Posted:   May 12, 2021 - 11:32 AM   
 By:   BillCarson   (Member)

Ok, hands up who revived this dead duck? Lol.

 
 Posted:   May 12, 2021 - 11:33 AM   
 By:   Yavar Moradi   (Member)

I don’t think it’s fair to say Zimmer is devoid of musical talent or interesting ideas, even though I do agree he’s overall been a detriment to film music. But I think in many ways he is the modern Dmitri Tiomkin: he has an even greater talent for self-promotion (and, to be fair, pleasing his collaborators), and that’s why he gets the attention and reputation.

Yavar

 
 
 Posted:   May 12, 2021 - 12:03 PM   
 By:   KeV McG   (Member)

"Ok, hands up.."
-------------
Aye Bill, nothing worse than a floater rising back up after a good flush wink

 
 Posted:   May 12, 2021 - 2:39 PM   
 By:   JohnnyG   (Member)

I don’t think it’s fair to say Zimmer is devoid of musical talent or interesting ideas, even though I do agree he’s overall been a detriment to film music. But I think in many ways he is the modern Dmitri Tiomkin: he has an even greater talent for self-promotion (and, to be fair, pleasing his collaborators), and that’s why he gets the attention and reputation.

Yavar



No one says that Zimmer has no musical talent. He is a modestly talented composer.

(Hmm... a Dimitri Tiomkin without the melodies?)

 
 
 Posted:   May 12, 2021 - 6:17 PM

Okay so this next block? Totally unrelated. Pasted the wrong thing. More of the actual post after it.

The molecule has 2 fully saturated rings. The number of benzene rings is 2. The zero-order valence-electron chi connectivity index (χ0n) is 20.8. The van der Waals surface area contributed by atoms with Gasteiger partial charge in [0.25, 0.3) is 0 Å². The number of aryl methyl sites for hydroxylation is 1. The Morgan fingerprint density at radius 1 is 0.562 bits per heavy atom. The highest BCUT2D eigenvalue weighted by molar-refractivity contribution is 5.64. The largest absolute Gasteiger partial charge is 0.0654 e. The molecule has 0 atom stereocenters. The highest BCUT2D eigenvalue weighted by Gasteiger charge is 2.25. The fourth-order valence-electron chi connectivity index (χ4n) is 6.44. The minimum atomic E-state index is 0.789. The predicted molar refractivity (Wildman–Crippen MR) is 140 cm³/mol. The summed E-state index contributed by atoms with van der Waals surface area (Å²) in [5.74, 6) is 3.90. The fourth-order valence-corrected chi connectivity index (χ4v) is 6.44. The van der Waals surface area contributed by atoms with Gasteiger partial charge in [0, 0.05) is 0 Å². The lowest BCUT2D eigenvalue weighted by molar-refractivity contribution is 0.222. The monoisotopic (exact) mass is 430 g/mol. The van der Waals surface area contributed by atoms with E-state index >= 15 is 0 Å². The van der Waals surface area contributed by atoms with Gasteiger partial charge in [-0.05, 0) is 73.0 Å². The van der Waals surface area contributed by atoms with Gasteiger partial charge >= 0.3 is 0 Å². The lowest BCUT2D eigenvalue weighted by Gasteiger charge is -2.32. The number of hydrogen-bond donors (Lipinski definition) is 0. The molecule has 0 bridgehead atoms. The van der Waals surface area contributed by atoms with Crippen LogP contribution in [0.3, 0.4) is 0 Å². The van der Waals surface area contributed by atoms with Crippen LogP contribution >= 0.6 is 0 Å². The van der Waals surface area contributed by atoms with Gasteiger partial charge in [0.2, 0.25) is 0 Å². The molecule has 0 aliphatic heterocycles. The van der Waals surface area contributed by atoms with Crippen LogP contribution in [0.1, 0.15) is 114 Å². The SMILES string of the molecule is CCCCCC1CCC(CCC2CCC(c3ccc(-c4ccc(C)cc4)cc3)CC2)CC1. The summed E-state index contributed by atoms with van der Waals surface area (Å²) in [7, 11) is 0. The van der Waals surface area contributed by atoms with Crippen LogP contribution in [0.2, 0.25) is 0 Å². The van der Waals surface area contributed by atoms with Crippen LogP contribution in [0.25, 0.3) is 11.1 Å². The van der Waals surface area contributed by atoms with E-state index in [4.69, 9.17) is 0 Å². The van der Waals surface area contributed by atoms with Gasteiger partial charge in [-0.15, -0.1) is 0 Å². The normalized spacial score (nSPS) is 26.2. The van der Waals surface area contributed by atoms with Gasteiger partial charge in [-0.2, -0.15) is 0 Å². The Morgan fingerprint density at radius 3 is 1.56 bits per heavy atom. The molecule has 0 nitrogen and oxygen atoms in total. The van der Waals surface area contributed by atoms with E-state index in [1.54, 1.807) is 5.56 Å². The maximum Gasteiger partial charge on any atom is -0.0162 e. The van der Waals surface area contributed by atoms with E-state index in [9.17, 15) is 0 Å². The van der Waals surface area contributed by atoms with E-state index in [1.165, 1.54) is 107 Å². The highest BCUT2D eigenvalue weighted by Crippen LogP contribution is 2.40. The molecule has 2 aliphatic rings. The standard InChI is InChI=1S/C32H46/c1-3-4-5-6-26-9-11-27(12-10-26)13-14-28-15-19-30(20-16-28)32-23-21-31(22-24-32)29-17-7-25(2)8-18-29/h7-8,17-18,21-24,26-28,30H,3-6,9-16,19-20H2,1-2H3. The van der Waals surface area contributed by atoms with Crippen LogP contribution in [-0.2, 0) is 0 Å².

By:   Mephariel   (Member)

I don’t think it’s fair to say Zimmer is devoid of musical talent or interesting ideas, even though I do agree he’s overall been a detriment to film music. But I think in many ways he is the modern Dmitri Tiomkin: he has an even greater talent for self-promotion (and, to be fair, pleasing his collaborators), and that’s why he gets the attention and reputation.

Yavar



No one says that Zimmer has no musical talent. He is a modestly talented composer.

(Hmm... a Dimitri Tiomkin without the melodies?)


I don’t think it’s fair to say Zimmer is devoid of musical talent or interesting ideas, even though I do agree he’s overall been a detriment to film music. But I think in many ways he is the modern Dmitri Tiomkin: he has an even greater talent for self-promotion (and, to be fair, pleasing his collaborators), and that’s why he gets the attention and reputation.

Yavar



No one says that Zimmer has no musical talent. He is a modestly talented composer.

(Hmm... a Dimitri Tiomkin without the melodies?)


I'll never understand the "without melodies" argument. If you make a list of composers who wrote memorable themes even in just the last 20 years, I think Zimmer is up there. Is just that along the way, Zimmer also wrote a lot of abstract music.

Zimmer is immensely talented. That is much clear. The fact that he is able write so many great scores without a formal music education speaks to that.

I think the question with Zimmer for me is, would he have had a better legacy if he spent all his time writing music that the film music community likes while sacrificing popularity.

 
 
 Posted:   May 12, 2021 - 6:53 PM   
 By:   Grack21   (Member)

No